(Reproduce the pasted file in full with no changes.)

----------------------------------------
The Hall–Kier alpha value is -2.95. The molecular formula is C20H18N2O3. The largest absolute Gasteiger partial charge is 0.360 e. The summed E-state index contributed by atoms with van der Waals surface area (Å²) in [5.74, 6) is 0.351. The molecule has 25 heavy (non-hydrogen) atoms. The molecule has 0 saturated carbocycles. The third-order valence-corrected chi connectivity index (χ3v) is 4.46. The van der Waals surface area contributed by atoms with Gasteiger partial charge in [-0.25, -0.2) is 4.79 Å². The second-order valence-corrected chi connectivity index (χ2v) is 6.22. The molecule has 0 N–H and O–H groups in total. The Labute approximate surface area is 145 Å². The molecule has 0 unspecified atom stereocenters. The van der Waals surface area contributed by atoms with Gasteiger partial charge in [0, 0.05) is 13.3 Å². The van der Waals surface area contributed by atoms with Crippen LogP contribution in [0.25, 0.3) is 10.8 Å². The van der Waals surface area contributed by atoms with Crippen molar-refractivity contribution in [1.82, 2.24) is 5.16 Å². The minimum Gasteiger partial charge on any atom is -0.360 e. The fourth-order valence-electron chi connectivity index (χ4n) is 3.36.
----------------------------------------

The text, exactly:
The Hall–Kier alpha value is -2.95. The molecular formula is C20H18N2O3. The largest absolute Gasteiger partial charge is 0.360 e. The summed E-state index contributed by atoms with van der Waals surface area (Å²) in [5.74, 6) is 0.351. The molecule has 25 heavy (non-hydrogen) atoms. The molecule has 0 saturated carbocycles. The third-order valence-corrected chi connectivity index (χ3v) is 4.46. The van der Waals surface area contributed by atoms with Gasteiger partial charge in [-0.25, -0.2) is 4.79 Å². The second-order valence-corrected chi connectivity index (χ2v) is 6.22. The molecule has 0 N–H and O–H groups in total. The Labute approximate surface area is 145 Å². The molecule has 0 unspecified atom stereocenters. The van der Waals surface area contributed by atoms with Gasteiger partial charge in [0, 0.05) is 13.3 Å². The van der Waals surface area contributed by atoms with Crippen LogP contribution in [0.25, 0.3) is 10.8 Å². The van der Waals surface area contributed by atoms with Crippen molar-refractivity contribution in [1.82, 2.24) is 5.16 Å². The minimum Gasteiger partial charge on any atom is -0.360 e. The fourth-order valence-electron chi connectivity index (χ4n) is 3.36.